The continuing rise in carbon dioxide emissions has already led to its increased concentration in the earth's atmosphere, from a level of 280 ppm in the pre-industrial era, to 385 ppm at present, which is the highest recorded in the last 650,000 years (Siegenthaler et al. 2005). On the basis of the emission trajectories, these levels are expected to continue to rise, reaching 800 ppm toward the end of the present century (Caldeira and Wickett 2005). Approximately one quarter of all anthropogenic carbon dioxide is currently absorbed by the oceans, causing changes in seawater chemistry by producing hydrogen protons, thus increasing seawater acidity and lowering the pH (e.g., Kleypas and Langdon 2006). This effect has already caused a drop in the average ocean surface water pH by 0.1 units since the pre-industrial era (e.g., Raven et al. 2005; IPCC, Climate Change 2007), and it is expected to decrease a further 0.4 pH units by the end of this century (e.g., Caldeira and Wickett 2003; Orr et al. 2005; Beman et al. 2011).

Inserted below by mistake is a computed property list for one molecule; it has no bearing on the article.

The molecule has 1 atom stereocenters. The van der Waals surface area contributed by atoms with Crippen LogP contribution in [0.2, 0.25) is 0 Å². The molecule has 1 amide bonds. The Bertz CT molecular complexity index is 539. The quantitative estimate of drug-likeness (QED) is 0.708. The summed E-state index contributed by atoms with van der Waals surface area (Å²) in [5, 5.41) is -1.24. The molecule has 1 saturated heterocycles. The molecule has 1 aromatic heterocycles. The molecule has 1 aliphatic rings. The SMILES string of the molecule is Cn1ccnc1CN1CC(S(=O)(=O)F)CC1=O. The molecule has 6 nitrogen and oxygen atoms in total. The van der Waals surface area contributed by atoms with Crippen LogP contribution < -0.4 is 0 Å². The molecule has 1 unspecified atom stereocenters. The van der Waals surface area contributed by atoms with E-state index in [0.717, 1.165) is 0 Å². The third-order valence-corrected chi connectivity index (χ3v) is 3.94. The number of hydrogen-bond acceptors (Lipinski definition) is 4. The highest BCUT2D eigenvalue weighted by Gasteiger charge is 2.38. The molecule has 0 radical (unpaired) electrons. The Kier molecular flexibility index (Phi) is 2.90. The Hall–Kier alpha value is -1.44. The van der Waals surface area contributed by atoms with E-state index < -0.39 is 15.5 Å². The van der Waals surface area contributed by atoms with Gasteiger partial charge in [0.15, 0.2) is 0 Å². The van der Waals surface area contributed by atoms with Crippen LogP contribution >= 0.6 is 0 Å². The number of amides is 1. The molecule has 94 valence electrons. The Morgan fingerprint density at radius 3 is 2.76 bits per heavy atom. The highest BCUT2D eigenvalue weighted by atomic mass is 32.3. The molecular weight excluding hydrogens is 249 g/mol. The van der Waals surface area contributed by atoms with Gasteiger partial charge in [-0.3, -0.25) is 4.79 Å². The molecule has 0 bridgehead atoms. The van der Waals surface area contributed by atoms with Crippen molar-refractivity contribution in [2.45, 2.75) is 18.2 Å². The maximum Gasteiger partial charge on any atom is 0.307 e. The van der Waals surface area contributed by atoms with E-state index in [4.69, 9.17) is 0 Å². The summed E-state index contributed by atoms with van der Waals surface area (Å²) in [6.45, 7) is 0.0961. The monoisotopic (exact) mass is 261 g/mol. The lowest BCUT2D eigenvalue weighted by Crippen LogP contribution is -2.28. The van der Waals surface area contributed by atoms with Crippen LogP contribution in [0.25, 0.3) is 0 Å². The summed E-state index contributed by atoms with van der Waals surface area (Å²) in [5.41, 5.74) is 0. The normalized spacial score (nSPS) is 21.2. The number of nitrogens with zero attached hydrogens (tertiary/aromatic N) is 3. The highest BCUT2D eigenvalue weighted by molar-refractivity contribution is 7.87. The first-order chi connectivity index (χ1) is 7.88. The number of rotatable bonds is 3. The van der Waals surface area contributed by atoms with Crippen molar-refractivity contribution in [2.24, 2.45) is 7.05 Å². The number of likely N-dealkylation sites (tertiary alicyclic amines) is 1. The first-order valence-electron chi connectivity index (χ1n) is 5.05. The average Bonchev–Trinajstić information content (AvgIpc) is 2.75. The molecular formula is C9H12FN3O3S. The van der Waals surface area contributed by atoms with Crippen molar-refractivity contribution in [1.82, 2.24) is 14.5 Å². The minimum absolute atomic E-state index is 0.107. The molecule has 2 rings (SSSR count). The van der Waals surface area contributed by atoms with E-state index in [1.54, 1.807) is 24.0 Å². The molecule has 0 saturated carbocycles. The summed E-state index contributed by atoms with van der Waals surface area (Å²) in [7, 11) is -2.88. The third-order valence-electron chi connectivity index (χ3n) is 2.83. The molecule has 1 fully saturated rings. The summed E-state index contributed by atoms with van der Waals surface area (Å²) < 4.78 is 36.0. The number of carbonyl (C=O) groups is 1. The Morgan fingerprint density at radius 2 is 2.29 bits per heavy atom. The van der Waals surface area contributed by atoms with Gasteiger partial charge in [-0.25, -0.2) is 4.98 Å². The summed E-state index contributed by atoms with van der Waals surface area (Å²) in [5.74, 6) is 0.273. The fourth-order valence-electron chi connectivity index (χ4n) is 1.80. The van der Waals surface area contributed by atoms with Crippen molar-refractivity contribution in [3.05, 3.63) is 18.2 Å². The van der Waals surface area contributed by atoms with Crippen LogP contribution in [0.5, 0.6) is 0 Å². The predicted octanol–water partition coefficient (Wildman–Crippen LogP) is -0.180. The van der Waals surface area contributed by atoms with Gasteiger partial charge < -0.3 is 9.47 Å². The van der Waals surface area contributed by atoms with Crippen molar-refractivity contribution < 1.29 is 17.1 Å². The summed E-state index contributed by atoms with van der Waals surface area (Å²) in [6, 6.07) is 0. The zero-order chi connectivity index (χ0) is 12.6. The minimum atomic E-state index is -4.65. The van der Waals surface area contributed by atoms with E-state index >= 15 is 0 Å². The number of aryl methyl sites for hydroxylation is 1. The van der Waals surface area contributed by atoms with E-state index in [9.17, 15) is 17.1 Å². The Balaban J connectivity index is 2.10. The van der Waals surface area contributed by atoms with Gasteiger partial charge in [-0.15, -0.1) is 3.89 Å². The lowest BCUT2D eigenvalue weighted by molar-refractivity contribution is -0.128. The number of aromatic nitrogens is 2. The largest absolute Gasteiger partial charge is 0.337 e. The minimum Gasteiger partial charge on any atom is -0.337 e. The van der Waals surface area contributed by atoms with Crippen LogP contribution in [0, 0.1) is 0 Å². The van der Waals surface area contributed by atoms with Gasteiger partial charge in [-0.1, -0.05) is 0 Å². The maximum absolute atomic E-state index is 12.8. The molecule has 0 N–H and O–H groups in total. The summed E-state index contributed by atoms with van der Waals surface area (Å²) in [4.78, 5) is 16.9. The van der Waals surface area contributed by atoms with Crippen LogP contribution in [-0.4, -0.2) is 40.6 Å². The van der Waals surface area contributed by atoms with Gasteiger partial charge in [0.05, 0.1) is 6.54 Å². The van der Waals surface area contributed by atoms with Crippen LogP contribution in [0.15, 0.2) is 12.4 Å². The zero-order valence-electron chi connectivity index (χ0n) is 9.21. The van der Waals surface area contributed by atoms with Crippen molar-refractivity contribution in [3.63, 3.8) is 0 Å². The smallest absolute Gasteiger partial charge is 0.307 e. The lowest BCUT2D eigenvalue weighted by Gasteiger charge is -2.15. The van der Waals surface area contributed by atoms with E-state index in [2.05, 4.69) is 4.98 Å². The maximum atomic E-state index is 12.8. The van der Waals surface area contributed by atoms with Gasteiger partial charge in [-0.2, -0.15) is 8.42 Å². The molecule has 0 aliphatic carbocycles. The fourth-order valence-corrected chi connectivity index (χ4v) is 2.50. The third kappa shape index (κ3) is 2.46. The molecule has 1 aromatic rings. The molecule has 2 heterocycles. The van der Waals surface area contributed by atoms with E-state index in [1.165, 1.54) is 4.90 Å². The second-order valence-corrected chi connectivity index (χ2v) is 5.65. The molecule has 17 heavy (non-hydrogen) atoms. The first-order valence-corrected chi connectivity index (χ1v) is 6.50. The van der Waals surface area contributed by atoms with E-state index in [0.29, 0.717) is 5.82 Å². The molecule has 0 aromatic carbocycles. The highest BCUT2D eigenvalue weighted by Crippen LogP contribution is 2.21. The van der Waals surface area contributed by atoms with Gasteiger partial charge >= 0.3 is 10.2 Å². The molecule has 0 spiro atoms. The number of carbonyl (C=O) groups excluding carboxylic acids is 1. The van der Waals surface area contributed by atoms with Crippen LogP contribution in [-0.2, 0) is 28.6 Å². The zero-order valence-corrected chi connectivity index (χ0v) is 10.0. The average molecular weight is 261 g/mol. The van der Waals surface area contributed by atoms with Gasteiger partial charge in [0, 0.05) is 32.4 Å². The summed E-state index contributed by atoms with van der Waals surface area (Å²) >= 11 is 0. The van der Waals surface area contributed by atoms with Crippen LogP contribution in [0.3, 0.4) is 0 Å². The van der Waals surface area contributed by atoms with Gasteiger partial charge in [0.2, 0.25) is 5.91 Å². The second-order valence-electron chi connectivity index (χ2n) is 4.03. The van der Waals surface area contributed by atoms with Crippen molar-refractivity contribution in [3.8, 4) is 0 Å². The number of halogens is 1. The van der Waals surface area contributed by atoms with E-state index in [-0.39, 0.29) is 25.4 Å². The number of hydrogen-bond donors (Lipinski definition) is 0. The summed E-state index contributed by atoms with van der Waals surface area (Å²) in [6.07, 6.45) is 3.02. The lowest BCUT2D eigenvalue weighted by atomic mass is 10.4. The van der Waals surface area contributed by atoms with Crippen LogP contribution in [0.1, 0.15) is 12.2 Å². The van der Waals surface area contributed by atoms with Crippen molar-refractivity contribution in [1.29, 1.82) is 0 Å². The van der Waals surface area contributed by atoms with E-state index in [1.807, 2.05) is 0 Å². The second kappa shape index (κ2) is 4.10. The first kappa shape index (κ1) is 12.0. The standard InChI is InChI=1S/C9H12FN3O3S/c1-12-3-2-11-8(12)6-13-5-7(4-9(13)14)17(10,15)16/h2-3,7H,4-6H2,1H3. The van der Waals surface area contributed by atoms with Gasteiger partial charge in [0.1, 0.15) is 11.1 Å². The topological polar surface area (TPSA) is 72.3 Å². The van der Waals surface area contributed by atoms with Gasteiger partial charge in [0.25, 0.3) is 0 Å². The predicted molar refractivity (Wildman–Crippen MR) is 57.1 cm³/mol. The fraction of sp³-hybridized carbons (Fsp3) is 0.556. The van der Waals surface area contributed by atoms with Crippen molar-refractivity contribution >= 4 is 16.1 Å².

Numerous calcifying marine organisms produce a certain type of external organic layer, which can function as a physical barrier, separating their internal environment from the ambient seawater. For example, stony corals precipitate their aragonite skeleton beneath epithelial tissues (Allemand et al. 2004), crustaceans enclose their carapace within a relatively thick organic epicuticle (Ries 2011), and mollusks possess an external organic periostracum (Ries et al. 2009; Rodolfo-Metalpa et al. 2011). Certain biological features determine the degree to which organisms can tolerate changes in seawater pH. For example, low metabolic rate and life under little natural variation in carbon dioxide appear to characterize the more sensitive taxa to lower pH (e.g., Seibel and Walsh 2003; Pane and Barry 2007; Fabry et al. 2008). In the long-term, decreased seawater pH can lead to acidosis of the organism, and thus indirectly affect its growth (Marubini et al. 2008). Experimental study has suggested that such changes may have a profound impact on calcifying marine biota, such as coralline algae, foraminifers, reef-building corals, mollusks, echinoderms, etc., which rely on the delicate balance of dissolved inorganic carbon in the ambient seawater (e.g., Albright et al. 2008; Jokiel et al. 2008; Kroeker et al. 2010). Fine and Tchernov (2007) demonstrated that two Mediterranean stony coral species, maintained in highly acidified water, lost their skeleton, but regrew it after being returned to normal pH conditions. Kurihara and Shirayama (2004) reported for sea urchins, a reduced fertilization success, as well as reduced developmental rate and skeletogenesis with increasing CO2. In contrast, other studies have revealed that some organisms may exhibit enhanced calcification rate at high CO2 levels (e.g., Langer et al. 2006; Ries et al. 2009; Kroeker et al. 2011). It seems, therefore, that the response to ocean acidification is more complex than initially considered and may vary among taxa (Doney et al. 2008).